The visuals here are exquisite, the designs, both alien and terrestrial, are a thing of beauty but the characters are ciphers we’re so familiar with as to be contemptuous of. The nasty humans / nice monsters motif has been flogged to death a gazillion times before so, even the twelve-year-old I saw the film with could see the major plot-points being telegraphed ages before he was supposed to and commented how the let’s-rescue-Susan-from-the-alien-spaceship storyline was lifted almost intact from The Wizard of Oz (1939).
This film is very aware of its pulp predecessors and quotes them cheerfully and without remorse but, unlike, say, The Incredibles (2004), it doesn’t explore, analyse, interpret or develop its sources, it just quotes them and then smiles expectantly at you, waiting for approval.
So the voice actors do the best they can with indifferent characters and a limp, unfocussed script, but its an uphill struggle against which they ultimately fail. I think it’s fair to say that the designers, the animators and the actors have all been let down by the writers. But then, when you check the credits and see that there are five credited writers, suddenly the problem becomes clear. As is so very often the case with ‘High Concept’ movies, they are developed by committee, which means any spark of originality, any unusual, new, non sequiturial idea will be snuffed-out in favour of a compromised less-artistic decision that offends the lowest number of people. Problem with that is, it inspires and excites the lowest number of people at the same time. This is why Miyazaki films have one auteur in charge. This is why Pixar films never have more than two directors up front. This is why a Writer’s Room (which works fine for an on-going TV show once the characters have been created and the rules set) will never be a substitute for the vision of a single all-seeing eye. Maybe the inevitable MvA2 will be braver.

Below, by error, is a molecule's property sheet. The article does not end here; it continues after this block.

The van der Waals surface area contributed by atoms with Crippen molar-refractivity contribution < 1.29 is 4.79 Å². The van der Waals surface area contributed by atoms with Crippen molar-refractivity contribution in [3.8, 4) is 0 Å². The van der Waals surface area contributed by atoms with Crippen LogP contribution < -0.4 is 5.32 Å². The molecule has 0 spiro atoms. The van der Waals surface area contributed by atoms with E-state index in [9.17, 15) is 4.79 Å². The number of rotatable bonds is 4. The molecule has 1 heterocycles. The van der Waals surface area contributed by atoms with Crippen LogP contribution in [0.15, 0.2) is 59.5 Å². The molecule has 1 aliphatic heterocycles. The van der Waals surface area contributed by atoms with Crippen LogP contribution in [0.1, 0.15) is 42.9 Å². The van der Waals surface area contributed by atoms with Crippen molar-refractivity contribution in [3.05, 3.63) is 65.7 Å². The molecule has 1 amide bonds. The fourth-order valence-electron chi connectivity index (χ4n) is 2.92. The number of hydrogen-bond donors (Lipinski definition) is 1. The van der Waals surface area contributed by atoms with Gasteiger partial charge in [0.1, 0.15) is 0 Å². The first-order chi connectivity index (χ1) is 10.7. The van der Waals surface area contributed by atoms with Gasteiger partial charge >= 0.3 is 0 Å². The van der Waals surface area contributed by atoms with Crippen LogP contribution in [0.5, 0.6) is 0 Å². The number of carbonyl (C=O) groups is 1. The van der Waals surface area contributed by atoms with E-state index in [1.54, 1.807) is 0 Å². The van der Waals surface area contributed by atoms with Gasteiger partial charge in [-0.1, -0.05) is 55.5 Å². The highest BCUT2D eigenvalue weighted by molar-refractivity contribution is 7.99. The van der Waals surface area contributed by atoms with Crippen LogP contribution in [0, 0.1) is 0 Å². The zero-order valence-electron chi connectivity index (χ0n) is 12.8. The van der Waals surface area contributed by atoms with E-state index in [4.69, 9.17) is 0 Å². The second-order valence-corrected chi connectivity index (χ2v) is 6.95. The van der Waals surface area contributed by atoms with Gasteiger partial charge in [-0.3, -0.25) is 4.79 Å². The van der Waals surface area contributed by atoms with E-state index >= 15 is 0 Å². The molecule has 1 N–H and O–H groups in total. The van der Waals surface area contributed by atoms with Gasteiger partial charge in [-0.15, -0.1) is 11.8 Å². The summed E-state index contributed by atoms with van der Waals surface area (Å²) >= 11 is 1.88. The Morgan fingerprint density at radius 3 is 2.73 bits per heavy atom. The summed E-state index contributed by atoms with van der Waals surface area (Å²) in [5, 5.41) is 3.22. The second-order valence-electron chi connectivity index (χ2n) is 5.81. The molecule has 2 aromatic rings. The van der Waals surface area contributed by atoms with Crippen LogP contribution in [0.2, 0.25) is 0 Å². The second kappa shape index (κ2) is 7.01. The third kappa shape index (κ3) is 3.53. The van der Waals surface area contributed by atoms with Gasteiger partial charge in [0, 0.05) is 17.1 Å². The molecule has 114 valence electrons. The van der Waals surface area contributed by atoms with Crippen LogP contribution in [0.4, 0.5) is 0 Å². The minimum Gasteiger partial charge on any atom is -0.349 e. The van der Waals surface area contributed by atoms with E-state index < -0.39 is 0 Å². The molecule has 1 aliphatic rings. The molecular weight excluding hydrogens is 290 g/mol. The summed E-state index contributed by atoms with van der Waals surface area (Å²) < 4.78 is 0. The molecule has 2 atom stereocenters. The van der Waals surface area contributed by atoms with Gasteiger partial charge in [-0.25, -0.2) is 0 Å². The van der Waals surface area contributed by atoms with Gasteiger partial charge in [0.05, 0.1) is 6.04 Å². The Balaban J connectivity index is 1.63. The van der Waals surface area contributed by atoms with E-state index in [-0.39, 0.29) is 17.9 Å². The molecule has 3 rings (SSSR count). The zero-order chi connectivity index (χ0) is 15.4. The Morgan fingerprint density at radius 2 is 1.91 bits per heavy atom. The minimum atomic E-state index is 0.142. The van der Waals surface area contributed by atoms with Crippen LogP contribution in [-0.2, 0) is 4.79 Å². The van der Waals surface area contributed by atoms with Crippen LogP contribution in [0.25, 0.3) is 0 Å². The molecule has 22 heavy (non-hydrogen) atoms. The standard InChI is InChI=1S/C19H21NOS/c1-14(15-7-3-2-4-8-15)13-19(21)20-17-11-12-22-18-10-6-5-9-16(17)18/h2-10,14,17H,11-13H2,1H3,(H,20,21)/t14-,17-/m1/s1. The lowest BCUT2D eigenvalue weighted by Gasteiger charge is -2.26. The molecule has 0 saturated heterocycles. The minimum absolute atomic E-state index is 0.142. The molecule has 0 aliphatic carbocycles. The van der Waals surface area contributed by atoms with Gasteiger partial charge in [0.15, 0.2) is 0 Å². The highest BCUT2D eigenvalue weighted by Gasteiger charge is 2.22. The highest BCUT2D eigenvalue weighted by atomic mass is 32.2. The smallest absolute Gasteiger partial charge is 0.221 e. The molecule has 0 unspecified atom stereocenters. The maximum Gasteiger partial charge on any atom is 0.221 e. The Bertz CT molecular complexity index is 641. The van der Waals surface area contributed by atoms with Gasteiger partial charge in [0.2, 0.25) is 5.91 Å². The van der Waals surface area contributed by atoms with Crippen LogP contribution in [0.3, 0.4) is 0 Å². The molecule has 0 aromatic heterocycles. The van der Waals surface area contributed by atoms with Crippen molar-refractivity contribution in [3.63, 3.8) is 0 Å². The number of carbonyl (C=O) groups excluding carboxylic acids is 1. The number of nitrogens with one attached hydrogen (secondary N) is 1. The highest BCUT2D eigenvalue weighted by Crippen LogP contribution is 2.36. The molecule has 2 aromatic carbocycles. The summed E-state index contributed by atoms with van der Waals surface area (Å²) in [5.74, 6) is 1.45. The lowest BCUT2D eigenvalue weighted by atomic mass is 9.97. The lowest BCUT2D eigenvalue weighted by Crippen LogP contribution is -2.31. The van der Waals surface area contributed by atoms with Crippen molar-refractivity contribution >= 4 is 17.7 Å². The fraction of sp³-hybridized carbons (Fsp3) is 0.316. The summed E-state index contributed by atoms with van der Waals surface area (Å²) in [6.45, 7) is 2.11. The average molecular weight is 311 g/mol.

Dir: Rob Letterman & Conrad Vernon
Stars: Reese Witherspoon, Seth Rogen, Hugh Laurie, Stephen Colbert.
Dur: 94 mins